Restaurant Review: Farm to Table Bistro

Farm to Table Bistro, Fishkill, NY

Farm to Table Bistro of Fishkill, NY (Photo by Jac Bergenson)

 

by Jac Bergenson 

The farm-to-table trend in the restaurant industry is not one that I could always fully throw my weight behind.  Though the aspirations are admirable, for sure, the simple reality is that many restaurants have neither the resources nor the climate available to recreate Blue Hill at Stone Barns, Dan Barber’s premier restaurant: one in which all of the food presented is grown on-premises.  When farm-to-table is done tactfully and executed properly, however, the results can be beautiful to behold.

Such a restaurant stands unassuming in Fishkill, NY.  Immediately upon entering Farm to Table Bistro, my eye was not drawn to the well-stocked bar or the dim-lit, beautifully decorated dining room.  No, despite the care that had been taken in decorating the bistro, the centerpiece of my attention was the kitchen; bright and open, it contrasted starkly with the aforementioned areas.

While I am discussing my earliest impressions, I must point out the bistro’s first, and only major misstep: the seating.  Though I had been promised a table in the bar area when making my reservation, my guest and I were escorted to the separate dining area, and promptly seated between two other two-tops, with guests no more than a foot away on either side of my guest and myself.  One awkward exchange of eye contact said it all: How can a diner enjoy his experience, when he has no room for privacy on Valentine’s Day.  Fortunately, the error was promptly and apologetically rectified, and my guest and I were escorted to our original table.

Though I had been warned the bar area might be a little louder, I actually took comfort in the privacy of my table.  It would prove to have the same ambience as the dining area, anyway, and I particularly enjoyed a birds-eye view of the night’s entertainment: a local jazz duo, which added flair to the experience.

But a restaurant is about more than just the ambience: without quality food, the entire experience is void.  Luckily, Farm to Table Bistro pulls in all of its ingredients from local producers, such as Fishkill Farms and Sprout Creek Farm.  The chef had taken great care to craft a seasonal, yet non-restrictive menu.  My guest chose a smothered organic chicken breast, and I dug into an entrée of pork schnitzel.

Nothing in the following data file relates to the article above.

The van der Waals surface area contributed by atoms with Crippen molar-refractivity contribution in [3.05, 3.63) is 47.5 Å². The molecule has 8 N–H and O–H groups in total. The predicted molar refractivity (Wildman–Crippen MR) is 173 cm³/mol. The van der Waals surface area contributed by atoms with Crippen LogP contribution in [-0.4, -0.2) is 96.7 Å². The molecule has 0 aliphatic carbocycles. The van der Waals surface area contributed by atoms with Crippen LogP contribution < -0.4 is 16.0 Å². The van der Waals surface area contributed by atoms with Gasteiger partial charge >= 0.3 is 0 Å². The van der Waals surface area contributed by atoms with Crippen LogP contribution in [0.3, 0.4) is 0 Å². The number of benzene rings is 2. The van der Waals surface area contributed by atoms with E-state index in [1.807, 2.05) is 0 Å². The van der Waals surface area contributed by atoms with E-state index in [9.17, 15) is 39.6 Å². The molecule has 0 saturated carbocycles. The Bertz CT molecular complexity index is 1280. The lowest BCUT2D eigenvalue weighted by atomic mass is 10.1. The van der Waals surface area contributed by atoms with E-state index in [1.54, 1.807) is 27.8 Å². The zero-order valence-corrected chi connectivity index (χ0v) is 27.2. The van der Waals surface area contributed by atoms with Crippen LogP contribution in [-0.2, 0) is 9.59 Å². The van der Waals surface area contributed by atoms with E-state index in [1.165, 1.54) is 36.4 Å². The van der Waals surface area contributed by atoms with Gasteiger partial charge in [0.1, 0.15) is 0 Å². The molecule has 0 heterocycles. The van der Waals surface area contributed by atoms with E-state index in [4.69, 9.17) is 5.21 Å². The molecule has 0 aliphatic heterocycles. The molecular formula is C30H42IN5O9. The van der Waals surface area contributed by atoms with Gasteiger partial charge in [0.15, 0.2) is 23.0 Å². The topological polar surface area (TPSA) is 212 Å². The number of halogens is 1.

Rather than dictate which sides accompanies which entrees, the server asked my guest and I which sides we each wanted.  Clearly, certain sides were meant to accompany certain dishes:  Garlic mashed potatoes, for example, meshed perfectly with my guest’s chicken, while braised red cabbage could be considered a staple side for schnitzel.

My schnitzel was accompanied by Moroccan-spiced carrots and the braised cabbage, and I could not have been more wholly satisfied by a dish.  The cabbage sweet, and the carrots delicately cooked with just a bit of bite, the sides would have been satisfying on their own.  But the pork, the main attraction, was evenly cooked on both sides, fried crispy and remarkably light.  The portion was not eye-poppingly large, but after scraping the plate clean, I’m not sure I could have eaten another bite.

The chicken was well cooked as well, moist and flavorful at its core, but the sauce could have been executed a bit more carefully.  A sauce thickened with roux (flour and fat) must simmer for quite some time before the pasty flavor of the flour is cooked out, and the chef may have benefitted from leaving the pot on the burner for 10-15 minutes longer.  Has the sauce been plated more sparingly, I might have overlooked this flaw.

For dessert, my guest and I shared a chocolate soufflé which our server had recommended we order ahead of time.  I usually avoid soufflés, and I admittedly go for fruit-based desserts more than I do chocolate; but the chocolate soufflé stood shoulder-to-shoulder with the schnitzel as the highlight of the night.  Modestly rich, fluffy, and moist, the soufflé was one of the best I have ever had in my life—and I have had soufflés prepared by Culinary Institute of America instructors.

Throughout the night, the service left as much of an impression as the food.  After the initial misstep, my guest and I were taken care of by a knowledgeable and friendly, yet unintrusive server.  I always pair a Pinot Grigio with my pork, and when asked which wine I should accompany my pork with, she recommended the same.  Additionally, while waiting was never an issue, yet I never felt rushed.

At a moderately high price, one expects a restaurant to crank it up a notch.  I would not call the experience perfect.  However, the minor mistakes made were fixed promptly and without a fuss, the mark of a great restaurant.  If you love great food, you’ll love Farm to Table Bistro.  I know I did.

Rating: 4/5 Stars